Guest posts / Remote work

3 steps companies can take to make remote work successful

With lots of folks working from home amid the COVID-19 pandemic, JumpStart:HR's Joey Price offers advice for teams to stay safe and productive.

Working from home. (Photo by Flickr user Dejan Krsmanovic, obtained under a Creative Commons license)
This is a guest post by Joey Price, founder of JumpStart:HR.
When faced with new challenges and the need to react quickly, the best startups are able to do one thing well, and that’s to adapt to the needs of the moment.

As companies all around the world find themselves asking what do we do next in the age of the coronavirus outbreak, one of the major questions in your business is likely to be, “How can we make remote work successful?”

Whether you are an organization with a remote work policy already on record or you are scrambling to stay safe while remaining productive, here are a few tips that you need to focus on to ensure employees are organized, productive and safe while working from home.

Define the rules of engagement.

There is a quote that says one of the biggest misconceptions about communication is the assumption that it has actually taken place. Unfortunately, this can be said about many organizations that provide work-from-home arrangements without clarity.

As leaders, it’s important to ask, what are some of the things that your organization needs to be clear on?

Those things include:

  • What are WFH work hours?
  • Which roles can work from home?
  • Stipulations surrounding childcare and caregiver requirements while on the clock
  • How will you collaborate with fellow team members?
  • What are the required response times to emails, Slacks, chat and phone calls?

Protect your data.

One of the underappreciated aspects of working in the office is the assurance that most devices have a certain level of data protection already in place. When employees work remotely, even though the devices may be inherently safe, it’s always important to know that you can trust the network that the device is using to connect to the world.

Responsible work-from-home policies should include tips to safeguard employees from transmitting data across and secure Networks. additionally, your work-from-home policy should also remind employees to safeguard their devices from theft and vandalism when working in public places such as a coffee shop, library, or even at home.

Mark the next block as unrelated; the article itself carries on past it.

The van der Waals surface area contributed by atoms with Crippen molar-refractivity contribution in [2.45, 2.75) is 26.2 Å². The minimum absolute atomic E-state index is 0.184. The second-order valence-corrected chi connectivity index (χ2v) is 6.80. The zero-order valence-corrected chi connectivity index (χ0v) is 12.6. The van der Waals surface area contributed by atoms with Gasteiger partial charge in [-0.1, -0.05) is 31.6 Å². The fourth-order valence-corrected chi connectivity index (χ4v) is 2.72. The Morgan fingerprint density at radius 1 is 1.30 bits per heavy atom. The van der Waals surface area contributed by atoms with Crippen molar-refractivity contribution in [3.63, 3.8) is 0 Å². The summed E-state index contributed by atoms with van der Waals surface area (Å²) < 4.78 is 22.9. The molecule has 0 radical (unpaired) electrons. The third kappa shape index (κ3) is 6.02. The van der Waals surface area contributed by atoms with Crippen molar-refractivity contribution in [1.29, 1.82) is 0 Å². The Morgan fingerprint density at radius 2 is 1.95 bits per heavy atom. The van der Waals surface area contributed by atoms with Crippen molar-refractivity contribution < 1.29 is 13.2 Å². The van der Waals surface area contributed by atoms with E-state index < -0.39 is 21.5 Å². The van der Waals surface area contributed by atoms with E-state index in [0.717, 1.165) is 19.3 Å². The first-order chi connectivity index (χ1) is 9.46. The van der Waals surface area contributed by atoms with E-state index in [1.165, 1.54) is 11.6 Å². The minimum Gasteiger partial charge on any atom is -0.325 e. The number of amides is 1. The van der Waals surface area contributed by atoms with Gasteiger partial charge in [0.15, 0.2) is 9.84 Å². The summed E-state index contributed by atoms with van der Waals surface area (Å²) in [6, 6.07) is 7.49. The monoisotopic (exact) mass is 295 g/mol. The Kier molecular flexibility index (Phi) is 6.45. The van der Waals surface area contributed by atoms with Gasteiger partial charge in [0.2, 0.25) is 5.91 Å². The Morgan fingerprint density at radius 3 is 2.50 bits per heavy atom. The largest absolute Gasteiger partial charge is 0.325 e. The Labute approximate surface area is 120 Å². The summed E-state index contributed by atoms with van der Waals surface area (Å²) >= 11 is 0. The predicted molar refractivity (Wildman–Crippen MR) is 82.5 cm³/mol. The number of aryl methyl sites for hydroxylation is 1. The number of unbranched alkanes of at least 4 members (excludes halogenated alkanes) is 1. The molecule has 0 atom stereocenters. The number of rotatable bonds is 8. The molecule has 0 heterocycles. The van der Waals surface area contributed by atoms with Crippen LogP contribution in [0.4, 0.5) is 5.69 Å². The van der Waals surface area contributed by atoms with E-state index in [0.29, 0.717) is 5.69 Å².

Meet early, and often.

This is my favorite part of an effective work-from-home policy because it helps to bridge the gap between the environment you feel in office and the environment that’s filled out of office.

Make sure that managers know to have one-on-one meetings with employees at least once a day to ensure that employees are focused on the main goals that are required of them. Meeting daily will also allow employees to be kept in the loop just in case priorities change on a project or in the organization as a whole.

Also, there may be many roles that benefit from collaborative gathering, and so I often recommend to keep your video camera on and join a web conferencing meeting room with multiple staff members so that you can collaborate in real time while also feeling as connected as possible without being in the same space.



These are just some of the considerations that you may need to make when creating your work from home policy. No two organizations are alike and as a result you will want to put your own spin on how you execute a work-from-home policy.

However, my final recommendations are that you must ensure that your work-from-home policies abide by all city, County, state and federal laws that may apply and that you pursue a work-from-home policy that is fair to all employees.

I wish you the best during this difficult time, but I do trust that we will move past the coronavirus outbreak together.

Series: Coronavirus

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